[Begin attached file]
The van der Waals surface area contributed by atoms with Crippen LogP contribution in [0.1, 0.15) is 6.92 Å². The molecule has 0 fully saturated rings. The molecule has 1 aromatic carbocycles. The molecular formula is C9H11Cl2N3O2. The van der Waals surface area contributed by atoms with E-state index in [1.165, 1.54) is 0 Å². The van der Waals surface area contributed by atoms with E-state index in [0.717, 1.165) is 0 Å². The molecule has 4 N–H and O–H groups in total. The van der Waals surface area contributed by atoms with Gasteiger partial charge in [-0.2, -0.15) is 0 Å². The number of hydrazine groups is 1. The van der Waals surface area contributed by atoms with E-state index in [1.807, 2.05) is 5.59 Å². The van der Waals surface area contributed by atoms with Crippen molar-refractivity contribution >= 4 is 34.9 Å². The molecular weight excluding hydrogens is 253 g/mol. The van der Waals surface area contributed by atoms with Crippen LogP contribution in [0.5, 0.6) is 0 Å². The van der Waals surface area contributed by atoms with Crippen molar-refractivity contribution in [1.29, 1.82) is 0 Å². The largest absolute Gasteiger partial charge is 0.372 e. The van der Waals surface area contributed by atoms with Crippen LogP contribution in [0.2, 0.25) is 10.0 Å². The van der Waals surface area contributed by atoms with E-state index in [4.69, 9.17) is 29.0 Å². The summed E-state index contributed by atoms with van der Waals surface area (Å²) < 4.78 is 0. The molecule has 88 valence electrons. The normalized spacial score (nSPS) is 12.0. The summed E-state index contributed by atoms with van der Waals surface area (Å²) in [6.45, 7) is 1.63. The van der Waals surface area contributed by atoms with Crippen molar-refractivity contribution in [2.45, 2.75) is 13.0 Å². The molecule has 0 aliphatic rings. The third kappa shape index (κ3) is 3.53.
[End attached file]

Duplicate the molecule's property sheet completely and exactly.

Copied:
The van der Waals surface area contributed by atoms with Crippen LogP contribution in [0.1, 0.15) is 6.92 Å². The molecule has 0 fully saturated rings. The molecule has 1 aromatic carbocycles. The molecular formula is C9H11Cl2N3O2. The van der Waals surface area contributed by atoms with E-state index in [1.165, 1.54) is 0 Å². The van der Waals surface area contributed by atoms with E-state index in [0.717, 1.165) is 0 Å². The molecule has 4 N–H and O–H groups in total. The van der Waals surface area contributed by atoms with Gasteiger partial charge in [-0.2, -0.15) is 0 Å². The number of hydrazine groups is 1. The van der Waals surface area contributed by atoms with E-state index in [1.807, 2.05) is 5.59 Å². The van der Waals surface area contributed by atoms with Crippen molar-refractivity contribution >= 4 is 34.9 Å². The molecular weight excluding hydrogens is 253 g/mol. The van der Waals surface area contributed by atoms with Crippen LogP contribution in [0.5, 0.6) is 0 Å². The van der Waals surface area contributed by atoms with Crippen molar-refractivity contribution in [1.29, 1.82) is 0 Å². The largest absolute Gasteiger partial charge is 0.372 e. The van der Waals surface area contributed by atoms with Crippen LogP contribution in [0.2, 0.25) is 10.0 Å². The van der Waals surface area contributed by atoms with E-state index in [4.69, 9.17) is 29.0 Å². The summed E-state index contributed by atoms with van der Waals surface area (Å²) < 4.78 is 0. The molecule has 88 valence electrons. The normalized spacial score (nSPS) is 12.0. The summed E-state index contributed by atoms with van der Waals surface area (Å²) in [6.45, 7) is 1.63. The van der Waals surface area contributed by atoms with Crippen molar-refractivity contribution in [2.45, 2.75) is 13.0 Å². The molecule has 0 aliphatic rings. The third kappa shape index (κ3) is 3.53.